In a move that could bring production of memory chips to a halt at one of Taiwan’s largest memory makers and bring about a shortage of PC memory chips, German chip maker Infineon Technologies AG announced Monday it was immediately terminating a technology licensing deal with Promos Technologies Inc.
The termination of the technology licensing agreement could have devastating consequences for Promos, which relies on Infineon’s technology to produce DRAM (dynamic RAM) chips, but is not expected to have an immediate affect on the pricing or availability of memory chips, according to one analyst that tracks the memory market.
“That (decision to end the licensing agreement) means Promos cannot make any products,” said S.K. Kim, a DRAM analyst at International Data Corp.
However, Kim expressed doubt over whether Infineon would actually be able to stop Promos from producing memory chips since the current licensing agreement is valid until 2005. “I don’t think Infineon can stop Promos from making DRAM right now,” Kim said.
“There will be a big lawsuit,” he predicted.
If Infineon is able to force Promos to stop production of DRAM using its technology that would dramatically alter the face of the DRAM market, Kim said. “This could turn the DRAM oversupply situation into a shortage,” he said, noting that Promos accounts for between five per cent and six per cent of worldwide memory production.
Infineon’s announcement that it had terminated the licensing agreement came as the Hsinchu District Court in Taiwan Monday issued an injunction to reinstate two Infineon employees that had been removed from their positions at Promos earlier this month.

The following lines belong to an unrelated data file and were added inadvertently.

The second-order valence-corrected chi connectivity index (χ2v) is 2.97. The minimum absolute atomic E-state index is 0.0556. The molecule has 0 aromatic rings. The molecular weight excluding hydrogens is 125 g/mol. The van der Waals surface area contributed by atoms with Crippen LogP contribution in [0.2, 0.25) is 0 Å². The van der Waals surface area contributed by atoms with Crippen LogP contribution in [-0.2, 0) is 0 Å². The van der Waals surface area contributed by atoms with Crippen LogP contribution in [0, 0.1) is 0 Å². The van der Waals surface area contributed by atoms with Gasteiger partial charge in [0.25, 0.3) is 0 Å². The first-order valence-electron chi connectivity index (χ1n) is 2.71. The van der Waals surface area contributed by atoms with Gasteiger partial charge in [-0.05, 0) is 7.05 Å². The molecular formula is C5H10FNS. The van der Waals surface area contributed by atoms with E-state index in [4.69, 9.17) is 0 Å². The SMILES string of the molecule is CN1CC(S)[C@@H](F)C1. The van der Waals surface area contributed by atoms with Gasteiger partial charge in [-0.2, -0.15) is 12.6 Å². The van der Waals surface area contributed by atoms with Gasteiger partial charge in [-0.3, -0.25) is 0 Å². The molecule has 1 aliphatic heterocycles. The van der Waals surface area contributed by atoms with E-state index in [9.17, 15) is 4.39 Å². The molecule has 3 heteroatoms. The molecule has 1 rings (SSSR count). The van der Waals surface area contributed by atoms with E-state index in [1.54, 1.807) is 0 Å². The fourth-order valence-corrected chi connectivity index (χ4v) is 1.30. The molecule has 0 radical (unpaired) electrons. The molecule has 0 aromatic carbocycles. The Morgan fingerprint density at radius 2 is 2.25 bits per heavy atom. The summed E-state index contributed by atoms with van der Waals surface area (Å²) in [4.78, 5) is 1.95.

The two Infineon employees, Michael Buckermann and Angela Shih, had been “illegally” removed from their posts, as a member of Promos’ board of directors and supervisor at the company respectively, at a shareholder meeting on Jan. 10, Infineon said in a statement. The injunction reinstates them to their former posts effective immediately, it said.
Promos plans to issue a statement on Infineon’s termination of the technology licensing agreement and the court’s ruling either late Monday or early Tuesday, a company spokesperson said.
Promos was established in 1996 as a joint venture between Infineon and Taiwanese DRAM maker Mosel Vitelic Inc. The company operates two chip fabrication facilities (fabs) in Taiwan: a 200-millimetre fab with a monthly capacity of 39,000 wafers per month and a 300-millimetre fab with a capacity of 9,000 wafers per month. Both fabs rely on technology licensed from Infineon to produce SDRAM (synchronous DRAM) and DDR DRAM (double data rate DRAM) chips found in personal computers.
Trouble has been brewing between the two partners since last year, when Infineon announced plans to sell off its shares in Promos and said Mosel had repeatedly violated the terms of the joint venture agreement. Despite announcing plans to sell off its shares in Promos, Infineon said it would negotiate a new production agreement with Promos but those talks broke down in December and Infineon announced it would terminate its production agreement with Promos on Dec. 31, 2002.